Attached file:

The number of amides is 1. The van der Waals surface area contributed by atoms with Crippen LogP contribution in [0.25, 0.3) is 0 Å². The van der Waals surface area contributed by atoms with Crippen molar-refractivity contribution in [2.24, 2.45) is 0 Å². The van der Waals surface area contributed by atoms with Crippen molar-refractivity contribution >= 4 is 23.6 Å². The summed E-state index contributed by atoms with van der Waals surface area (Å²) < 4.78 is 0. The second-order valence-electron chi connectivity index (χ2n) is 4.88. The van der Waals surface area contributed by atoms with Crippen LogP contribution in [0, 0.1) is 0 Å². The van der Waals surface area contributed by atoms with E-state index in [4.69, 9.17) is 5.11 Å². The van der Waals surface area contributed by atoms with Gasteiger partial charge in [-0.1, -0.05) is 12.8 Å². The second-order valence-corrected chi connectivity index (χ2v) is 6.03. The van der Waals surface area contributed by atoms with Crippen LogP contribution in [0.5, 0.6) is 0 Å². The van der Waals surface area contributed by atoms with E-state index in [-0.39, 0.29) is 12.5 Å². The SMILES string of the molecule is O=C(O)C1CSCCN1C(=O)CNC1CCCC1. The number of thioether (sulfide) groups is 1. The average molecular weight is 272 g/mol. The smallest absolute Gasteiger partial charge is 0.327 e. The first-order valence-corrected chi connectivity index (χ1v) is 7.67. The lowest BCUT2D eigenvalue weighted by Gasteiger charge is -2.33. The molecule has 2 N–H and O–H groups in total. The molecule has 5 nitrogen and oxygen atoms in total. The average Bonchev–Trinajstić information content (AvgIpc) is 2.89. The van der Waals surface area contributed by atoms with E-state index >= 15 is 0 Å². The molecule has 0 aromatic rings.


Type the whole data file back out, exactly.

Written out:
The number of amides is 1. The van der Waals surface area contributed by atoms with Crippen LogP contribution in [0.25, 0.3) is 0 Å². The van der Waals surface area contributed by atoms with Crippen molar-refractivity contribution in [2.24, 2.45) is 0 Å². The van der Waals surface area contributed by atoms with Crippen molar-refractivity contribution >= 4 is 23.6 Å². The summed E-state index contributed by atoms with van der Waals surface area (Å²) < 4.78 is 0. The second-order valence-electron chi connectivity index (χ2n) is 4.88. The van der Waals surface area contributed by atoms with Crippen LogP contribution in [0, 0.1) is 0 Å². The van der Waals surface area contributed by atoms with E-state index in [4.69, 9.17) is 5.11 Å². The van der Waals surface area contributed by atoms with Gasteiger partial charge in [-0.1, -0.05) is 12.8 Å². The second-order valence-corrected chi connectivity index (χ2v) is 6.03. The van der Waals surface area contributed by atoms with Crippen LogP contribution in [0.5, 0.6) is 0 Å². The van der Waals surface area contributed by atoms with E-state index in [-0.39, 0.29) is 12.5 Å². The SMILES string of the molecule is O=C(O)C1CSCCN1C(=O)CNC1CCCC1. The number of thioether (sulfide) groups is 1. The average molecular weight is 272 g/mol. The smallest absolute Gasteiger partial charge is 0.327 e. The first-order valence-corrected chi connectivity index (χ1v) is 7.67. The lowest BCUT2D eigenvalue weighted by Gasteiger charge is -2.33. The molecule has 2 N–H and O–H groups in total. The molecule has 5 nitrogen and oxygen atoms in total. The average Bonchev–Trinajstić information content (AvgIpc) is 2.89. The van der Waals surface area contributed by atoms with E-state index >= 15 is 0 Å². The molecule has 0 aromatic rings.